Poland's young and nattily attired Opium Quartet (the "i" is inexplicably rendered in the design as an ampersand with a dot over it) here presents the works of three composers who are little known outside their native company. One of them, Maciej Malecki, is the father of violist Magdalena Malecka and composed the Polish Suite for the present group. The "return to melody" in Polish music happened before any of these composers came along, but there are distinctive takes on it here. The mixture of elements is what's interesting, with influences from minimalism in both Eastern and Western varieties, Jewish music (interestingly enough), High Romanticism, and what's called highlander music in the notes; this refers ot the folk music of the peoples of Poland's southern mountain region. Aside from the single-movement Orawa of Wojciech Kilar, composed in 1986 and the earliest in the set, the pieces follow a well-worn pattern with a variety of music preceding a zippy, folkish finale. Yet each piece has a different effect. Malecki has been active as a film composer, and his pieces reflect that semi-popular idiom. It is in the Andante and Allegro for solo viola and five string instruments that the Jewish melodic idioms are most strongly heard. A fresh set of pieces, very much in the midst of contemporary trends, yet representative of its own corner of the world.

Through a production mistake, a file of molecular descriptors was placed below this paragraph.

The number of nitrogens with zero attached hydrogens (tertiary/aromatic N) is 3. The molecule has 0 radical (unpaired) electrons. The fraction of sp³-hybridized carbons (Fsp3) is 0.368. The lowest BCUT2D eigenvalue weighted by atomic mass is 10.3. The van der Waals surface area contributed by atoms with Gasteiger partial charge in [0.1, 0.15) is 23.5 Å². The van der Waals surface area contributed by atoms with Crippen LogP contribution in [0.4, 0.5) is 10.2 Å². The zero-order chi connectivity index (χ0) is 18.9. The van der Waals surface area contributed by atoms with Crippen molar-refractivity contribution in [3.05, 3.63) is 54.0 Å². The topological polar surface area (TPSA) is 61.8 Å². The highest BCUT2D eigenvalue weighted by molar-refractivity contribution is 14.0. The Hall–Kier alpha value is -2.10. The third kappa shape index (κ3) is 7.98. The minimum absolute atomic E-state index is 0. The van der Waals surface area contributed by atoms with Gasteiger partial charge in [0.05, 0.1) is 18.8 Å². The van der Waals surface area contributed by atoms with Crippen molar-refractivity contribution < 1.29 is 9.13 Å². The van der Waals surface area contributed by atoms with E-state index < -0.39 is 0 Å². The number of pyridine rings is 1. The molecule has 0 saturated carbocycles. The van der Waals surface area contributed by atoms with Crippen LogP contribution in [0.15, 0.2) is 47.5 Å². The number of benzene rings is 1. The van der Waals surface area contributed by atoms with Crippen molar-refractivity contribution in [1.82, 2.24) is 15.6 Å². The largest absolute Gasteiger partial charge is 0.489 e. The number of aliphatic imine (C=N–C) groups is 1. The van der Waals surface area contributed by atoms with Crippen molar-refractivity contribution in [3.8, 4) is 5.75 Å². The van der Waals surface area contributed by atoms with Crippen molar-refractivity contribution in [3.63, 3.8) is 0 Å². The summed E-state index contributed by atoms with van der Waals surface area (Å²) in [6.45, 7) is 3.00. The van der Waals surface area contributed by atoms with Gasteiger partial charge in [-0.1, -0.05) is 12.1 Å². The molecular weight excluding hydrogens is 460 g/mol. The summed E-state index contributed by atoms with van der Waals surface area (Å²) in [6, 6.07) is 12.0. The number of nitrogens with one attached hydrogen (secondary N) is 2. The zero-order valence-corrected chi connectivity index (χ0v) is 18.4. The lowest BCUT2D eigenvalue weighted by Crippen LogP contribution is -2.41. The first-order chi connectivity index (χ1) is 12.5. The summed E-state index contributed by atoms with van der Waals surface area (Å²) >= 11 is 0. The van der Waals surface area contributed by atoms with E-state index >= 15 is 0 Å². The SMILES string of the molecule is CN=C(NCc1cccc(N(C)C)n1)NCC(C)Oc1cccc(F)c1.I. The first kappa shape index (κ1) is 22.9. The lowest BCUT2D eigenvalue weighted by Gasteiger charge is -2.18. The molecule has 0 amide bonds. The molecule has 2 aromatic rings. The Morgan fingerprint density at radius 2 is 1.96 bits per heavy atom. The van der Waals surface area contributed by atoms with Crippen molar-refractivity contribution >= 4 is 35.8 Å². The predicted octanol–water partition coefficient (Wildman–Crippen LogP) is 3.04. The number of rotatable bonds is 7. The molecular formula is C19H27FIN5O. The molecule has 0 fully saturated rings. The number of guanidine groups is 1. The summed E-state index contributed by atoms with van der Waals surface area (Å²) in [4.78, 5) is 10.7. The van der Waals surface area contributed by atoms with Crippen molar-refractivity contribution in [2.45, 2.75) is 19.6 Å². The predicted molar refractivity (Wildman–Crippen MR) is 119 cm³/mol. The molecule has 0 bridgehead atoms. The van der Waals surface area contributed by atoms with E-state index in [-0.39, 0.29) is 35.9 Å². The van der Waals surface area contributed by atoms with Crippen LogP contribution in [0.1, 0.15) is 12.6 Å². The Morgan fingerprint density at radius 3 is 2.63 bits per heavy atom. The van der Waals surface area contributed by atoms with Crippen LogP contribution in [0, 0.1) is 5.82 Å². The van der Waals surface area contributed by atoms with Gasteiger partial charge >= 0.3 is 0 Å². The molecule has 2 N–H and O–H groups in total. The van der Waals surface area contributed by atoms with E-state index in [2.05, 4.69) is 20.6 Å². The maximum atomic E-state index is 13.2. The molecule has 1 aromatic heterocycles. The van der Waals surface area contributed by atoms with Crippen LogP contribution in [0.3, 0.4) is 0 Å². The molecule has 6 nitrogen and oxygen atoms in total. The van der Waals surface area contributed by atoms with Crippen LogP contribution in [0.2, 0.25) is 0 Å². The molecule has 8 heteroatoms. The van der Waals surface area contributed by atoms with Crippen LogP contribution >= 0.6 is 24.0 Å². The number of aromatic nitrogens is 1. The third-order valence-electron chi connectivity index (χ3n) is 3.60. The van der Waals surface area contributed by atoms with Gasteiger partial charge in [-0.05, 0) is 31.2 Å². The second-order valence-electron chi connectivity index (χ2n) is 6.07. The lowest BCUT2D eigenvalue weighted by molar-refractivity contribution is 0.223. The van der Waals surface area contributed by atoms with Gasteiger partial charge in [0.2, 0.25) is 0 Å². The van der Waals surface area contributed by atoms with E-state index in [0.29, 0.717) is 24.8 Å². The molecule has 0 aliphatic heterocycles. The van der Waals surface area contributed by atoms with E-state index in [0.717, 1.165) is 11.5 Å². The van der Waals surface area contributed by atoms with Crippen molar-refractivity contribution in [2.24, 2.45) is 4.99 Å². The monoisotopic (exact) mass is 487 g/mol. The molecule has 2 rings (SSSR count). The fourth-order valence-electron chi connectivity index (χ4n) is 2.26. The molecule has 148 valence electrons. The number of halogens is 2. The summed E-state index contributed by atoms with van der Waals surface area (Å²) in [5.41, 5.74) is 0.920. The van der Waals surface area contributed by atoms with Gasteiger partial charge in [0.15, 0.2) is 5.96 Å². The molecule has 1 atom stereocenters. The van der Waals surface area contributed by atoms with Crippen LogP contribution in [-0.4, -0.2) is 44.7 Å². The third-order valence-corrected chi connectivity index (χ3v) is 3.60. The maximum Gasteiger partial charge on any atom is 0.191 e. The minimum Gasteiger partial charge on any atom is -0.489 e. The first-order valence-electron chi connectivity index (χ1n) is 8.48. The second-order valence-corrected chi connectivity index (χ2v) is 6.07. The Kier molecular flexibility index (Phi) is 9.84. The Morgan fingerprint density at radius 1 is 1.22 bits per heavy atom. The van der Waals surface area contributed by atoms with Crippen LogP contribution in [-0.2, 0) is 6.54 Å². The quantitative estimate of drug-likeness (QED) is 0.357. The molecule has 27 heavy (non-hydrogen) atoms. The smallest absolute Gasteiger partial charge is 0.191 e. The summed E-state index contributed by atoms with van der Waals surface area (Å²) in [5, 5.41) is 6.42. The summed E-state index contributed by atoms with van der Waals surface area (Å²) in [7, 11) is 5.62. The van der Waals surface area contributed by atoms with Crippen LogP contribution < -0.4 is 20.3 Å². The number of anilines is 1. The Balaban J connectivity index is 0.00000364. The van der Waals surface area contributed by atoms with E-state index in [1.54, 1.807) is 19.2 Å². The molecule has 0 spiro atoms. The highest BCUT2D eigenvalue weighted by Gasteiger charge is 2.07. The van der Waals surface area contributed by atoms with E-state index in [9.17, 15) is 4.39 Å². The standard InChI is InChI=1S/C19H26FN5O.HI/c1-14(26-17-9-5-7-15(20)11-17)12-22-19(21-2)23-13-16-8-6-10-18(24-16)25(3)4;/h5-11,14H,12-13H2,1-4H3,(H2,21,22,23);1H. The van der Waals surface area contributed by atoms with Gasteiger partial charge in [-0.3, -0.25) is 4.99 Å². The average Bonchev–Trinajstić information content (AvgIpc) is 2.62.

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AllMusic Review by James Manheim
|Polish Suite for string quartet|
|String Quartet No. 2 "Spis"|
|Andante and Allegro, for solo viola and five string instruments|